Activated nutrients - how to get the best for you and baby.
The word 'activated' has been bandied around the health world for a while now, (activated almonds, anyone?!) but how exactly do “biologically active” nutrients benefit pregnancy?
Health Bird spoke to BioCeuticals dietitian and nutritionist and mum, Belinda Reynolds, about vitamins and their active counterparts...
There's a particular buzz right now about activated B vitamins
• Vitamin B2 - riboflavin sodium phosphate
• Vitamin B6 - pyridoxal-5-phosphate
• Vitamin B9 or folate - folinic acid or 5-methyltetrahydrofolate (also known as 5-MTHF or MTHF)
• Vitamin B12 - mecobalamin (also known as methylcobalamin or methyl-B12)
• Coenzyme Q10 - ubiquinol
These vitamins exist in foods and supplements in many different forms. When you consume the “inactive” vitamin, your body has to work harder to convert that nutrient into the “active” form so it can function and support your health.
These activation steps often require other nutrients, certain enzymes and the absence of specific imbalances. For example, as a mama to be, when you take folic acid (the inactive, synthetic form of folate), there are multiple reactions that take place to convert it to 5-MTHF (“active” folate), and these steps need healthy levels of active vitamin B6, vitamin B2 and amino acids, while active vitamin B12 is needed for active folate to then carry out its roles.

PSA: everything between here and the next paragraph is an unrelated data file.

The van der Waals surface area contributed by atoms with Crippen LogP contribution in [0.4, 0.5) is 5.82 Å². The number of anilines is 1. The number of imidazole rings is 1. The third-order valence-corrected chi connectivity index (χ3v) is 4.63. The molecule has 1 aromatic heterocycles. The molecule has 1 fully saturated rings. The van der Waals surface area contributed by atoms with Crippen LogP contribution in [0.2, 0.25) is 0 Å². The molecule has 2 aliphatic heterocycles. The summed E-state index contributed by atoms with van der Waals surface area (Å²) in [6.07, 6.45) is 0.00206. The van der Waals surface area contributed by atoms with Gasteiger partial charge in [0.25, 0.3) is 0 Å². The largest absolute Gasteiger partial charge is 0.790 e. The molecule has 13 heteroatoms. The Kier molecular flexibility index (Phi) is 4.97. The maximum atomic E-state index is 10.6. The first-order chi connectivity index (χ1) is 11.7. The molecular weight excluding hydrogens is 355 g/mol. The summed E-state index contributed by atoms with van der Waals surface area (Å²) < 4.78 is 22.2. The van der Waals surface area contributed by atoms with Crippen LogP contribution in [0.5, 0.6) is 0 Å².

Sound like a whole lot of B.S? It's not.
If you are low in any of these supportive nutrients, or have inflammation in your body or any genetic variations that prevent the enzymes involved in these steps functioning at their peak, then the benefits you can expect for you and your babe may be reduced.
Most mums to be know about the importance of folate, so they might take a folic acid supplement or consume foods fortified with folic acid (e.g. processed breakfast cereals). Folate is involved in supporting many functions in the body, including DNA health, brain, nervous system and mood health, and immune and liver function just to name a few. But because folic acid is a synthetic, non-active form of folate, simply consuming more folic acid without supporting its use with good nutrition can mean that you don’t achieve the full benefit that you would otherwise. That's when the active 5-MTHF or folinic acid form is a more desirable option, as it's supporting the folate’s function a little more efficiently without the extra nutrients mentioned earlier. In addition, it can also be a good idea to take the other supportive B vitamins together with folate as part of a pregnancy multivitamin, rather than just a single supplement on its own (unless of course you have been recommended otherwise by your healthcare practitioner).
It's vital to remember too that healthy foods such as green leafy vegetables provide active forms of nutrients. To continually support each other during pregnancy, opt for a diverse diet providing many different coloured vegetables and fruits, plus raw nuts, seeds, wholegrains, legumes and lean protein.